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Engagement Starts Before They Walk Through the Door

26. July 2018 08:44

By: John Broer, In2Great

Think about all those future employees whom you haven’t even met.  It’s hard to do but it is absolutely necessary to think about the impression you make to prospective employees as a potential employer.  That’s where we begin to look at Employer Branding as a best practice within our companies. It’s the strategy you use to position and promote your company to a desired target audience.  In order to do that, a company has to have a pretty good idea of what kind of culture it wants to cultivate and offer up to its future associates. The challenge sets in when companies promote one type of culture and a new hire finds something entirely different.  For example, a company may present itself as being very forward-thinking and progressive when it comes to employee development and cultural diversity - a progressive climate that encourages creativity and innovation. Who wouldn’t want to work there? All to often, though, companies present this attractive image that really isn’t representative of their work environment and when new hires realize this, they make for the door and look for a place that is more to their liking.  It is because of this that companies need to be realistic about what they offer as a place of employment. If it isn’t desirable, then improvements are in order and once those are made, then the company needs to brand itself by highlighting and promoting those qualities. Employer Branding begins with clearly understanding “why” the organization exists, what it does, and how it offers up its unique services and/or products. That messaging and “brand” is promoted to the marketplace in order to differentiate it from the competition and attract the right type of talent.  
Interview process
Companies can make their efforts during the hiring and recruiting steps much more effective by making sure that the words and language they use within their job descriptions are reflective of the kinds of drives, qualities, and traits they need in a person who occupies that role.  For example, if the position requires a high level of client interaction and for someone to be very relational and able to connect with customers naturally and quickly, you are likely to attract candidates that really enjoy that. Another example may involve a position that requires a person to work at a predictable and steady pace and the ability to work within a given structure with very little deviation.  While this does not guarantee that people who are not a good match will apply for the position, we can at least employ analytics to understand their natural drives and help us know if they are not a good fit and perhaps find a role for which they are better suited. Much time is wasted in the interview process on candidates that are not a good fit for the position. Using the right language in the job description along with understanding the analytics of their natural drives will save our recruiters time, frustration, and the chance for a bad hire.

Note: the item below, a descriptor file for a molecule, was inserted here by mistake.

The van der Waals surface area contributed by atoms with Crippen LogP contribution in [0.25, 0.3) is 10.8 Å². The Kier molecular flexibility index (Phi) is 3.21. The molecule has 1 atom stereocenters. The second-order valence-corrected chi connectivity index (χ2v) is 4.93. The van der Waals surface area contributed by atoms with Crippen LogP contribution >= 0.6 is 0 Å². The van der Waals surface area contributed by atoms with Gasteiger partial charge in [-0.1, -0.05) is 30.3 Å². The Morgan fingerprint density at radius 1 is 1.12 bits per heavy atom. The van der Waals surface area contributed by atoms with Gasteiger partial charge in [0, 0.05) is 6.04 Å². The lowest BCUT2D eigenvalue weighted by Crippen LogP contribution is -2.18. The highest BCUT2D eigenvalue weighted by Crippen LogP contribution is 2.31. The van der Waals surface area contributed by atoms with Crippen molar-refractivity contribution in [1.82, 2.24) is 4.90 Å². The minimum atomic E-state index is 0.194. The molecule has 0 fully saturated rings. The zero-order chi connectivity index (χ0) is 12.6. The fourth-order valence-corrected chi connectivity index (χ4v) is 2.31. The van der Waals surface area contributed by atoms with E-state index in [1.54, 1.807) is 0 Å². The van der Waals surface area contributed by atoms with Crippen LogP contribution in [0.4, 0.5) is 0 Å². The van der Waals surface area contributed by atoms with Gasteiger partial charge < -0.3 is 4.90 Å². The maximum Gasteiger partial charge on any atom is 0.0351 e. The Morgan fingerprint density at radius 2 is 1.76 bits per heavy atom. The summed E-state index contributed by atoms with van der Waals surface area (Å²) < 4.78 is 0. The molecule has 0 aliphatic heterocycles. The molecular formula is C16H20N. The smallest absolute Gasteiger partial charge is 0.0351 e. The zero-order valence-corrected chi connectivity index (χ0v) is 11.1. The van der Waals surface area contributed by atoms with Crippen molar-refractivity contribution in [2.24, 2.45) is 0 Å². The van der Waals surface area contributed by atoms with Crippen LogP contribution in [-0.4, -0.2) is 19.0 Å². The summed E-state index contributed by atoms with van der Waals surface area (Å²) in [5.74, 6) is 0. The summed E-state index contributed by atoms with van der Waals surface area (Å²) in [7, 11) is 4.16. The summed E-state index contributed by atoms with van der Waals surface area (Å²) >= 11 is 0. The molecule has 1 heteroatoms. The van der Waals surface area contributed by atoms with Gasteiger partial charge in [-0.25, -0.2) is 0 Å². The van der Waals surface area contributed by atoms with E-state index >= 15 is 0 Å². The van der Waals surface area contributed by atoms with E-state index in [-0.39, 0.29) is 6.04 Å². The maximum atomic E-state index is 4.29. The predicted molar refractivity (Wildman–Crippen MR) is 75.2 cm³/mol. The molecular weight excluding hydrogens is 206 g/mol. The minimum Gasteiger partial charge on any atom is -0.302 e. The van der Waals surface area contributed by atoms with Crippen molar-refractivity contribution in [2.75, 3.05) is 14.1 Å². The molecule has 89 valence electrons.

So you’ve found a great candidate and they have accepted your offer.  Now we just wait for them to show up for their first day, right? Wrong.  Depending on the nature of the job and your particular situation, there are a number of things you can do before the actual onboarding process.  Bear in mind that their time may be limited because they are wrapping up with their soon-to-be former employer. Still, here are some things to consider sharing with them prior to “Day 1”:

  • Any history or background about the company.  You can start to build their awareness of the vision, culture, and core values of your company.  Written materials are fine but very effective messaging can be made in a short professional video from senior executives.
  • A welcome message from the hiring manager can initiate a positive connection and establish some early expectations.  Similar messages from team members can create an early sense of camaraderie.
  • Providing their onboarding schedule.  Depending on the position, mapping out the first one or two weeks lets a new hire know that their new employer is thinking ahead and preparing them for success.

Your “brand” as an employer speaks volumes to prospective employees either positively or negatively.  When you invest the time, resources, and analytics to create a place where the right people will find the right fit, you can expect better results in retention and performance. 

Learn more about this topic during John's presentation at the "Countertops & Architectural Surfaces Symposium" at the IWF 2018 Educaiton Conference.



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